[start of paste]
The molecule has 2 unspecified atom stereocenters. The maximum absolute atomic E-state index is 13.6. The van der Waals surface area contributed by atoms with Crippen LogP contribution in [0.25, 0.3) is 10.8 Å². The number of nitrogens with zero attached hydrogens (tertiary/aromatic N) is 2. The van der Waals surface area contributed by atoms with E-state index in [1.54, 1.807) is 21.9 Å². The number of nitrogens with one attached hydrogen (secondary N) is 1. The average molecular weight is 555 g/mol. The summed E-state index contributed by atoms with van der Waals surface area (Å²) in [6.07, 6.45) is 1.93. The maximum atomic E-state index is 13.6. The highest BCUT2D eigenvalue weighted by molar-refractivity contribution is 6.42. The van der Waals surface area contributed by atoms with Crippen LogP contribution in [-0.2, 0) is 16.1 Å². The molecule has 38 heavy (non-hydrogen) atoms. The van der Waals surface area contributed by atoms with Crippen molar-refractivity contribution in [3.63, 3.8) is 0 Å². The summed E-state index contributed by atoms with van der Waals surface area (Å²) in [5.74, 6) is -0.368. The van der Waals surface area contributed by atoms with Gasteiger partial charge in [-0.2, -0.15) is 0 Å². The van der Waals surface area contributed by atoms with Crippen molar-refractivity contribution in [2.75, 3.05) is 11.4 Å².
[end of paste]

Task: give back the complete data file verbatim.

The molecule has 2 unspecified atom stereocenters. The maximum absolute atomic E-state index is 13.6. The van der Waals surface area contributed by atoms with Crippen LogP contribution in [0.25, 0.3) is 10.8 Å². The number of nitrogens with zero attached hydrogens (tertiary/aromatic N) is 2. The van der Waals surface area contributed by atoms with E-state index in [1.54, 1.807) is 21.9 Å². The number of nitrogens with one attached hydrogen (secondary N) is 1. The average molecular weight is 555 g/mol. The summed E-state index contributed by atoms with van der Waals surface area (Å²) in [6.07, 6.45) is 1.93. The maximum atomic E-state index is 13.6. The highest BCUT2D eigenvalue weighted by molar-refractivity contribution is 6.42. The van der Waals surface area contributed by atoms with Crippen LogP contribution in [-0.2, 0) is 16.1 Å². The molecule has 38 heavy (non-hydrogen) atoms. The van der Waals surface area contributed by atoms with Crippen molar-refractivity contribution in [3.63, 3.8) is 0 Å². The summed E-state index contributed by atoms with van der Waals surface area (Å²) in [5.74, 6) is -0.368. The van der Waals surface area contributed by atoms with Gasteiger partial charge in [-0.2, -0.15) is 0 Å². The van der Waals surface area contributed by atoms with Crippen molar-refractivity contribution in [2.75, 3.05) is 11.4 Å².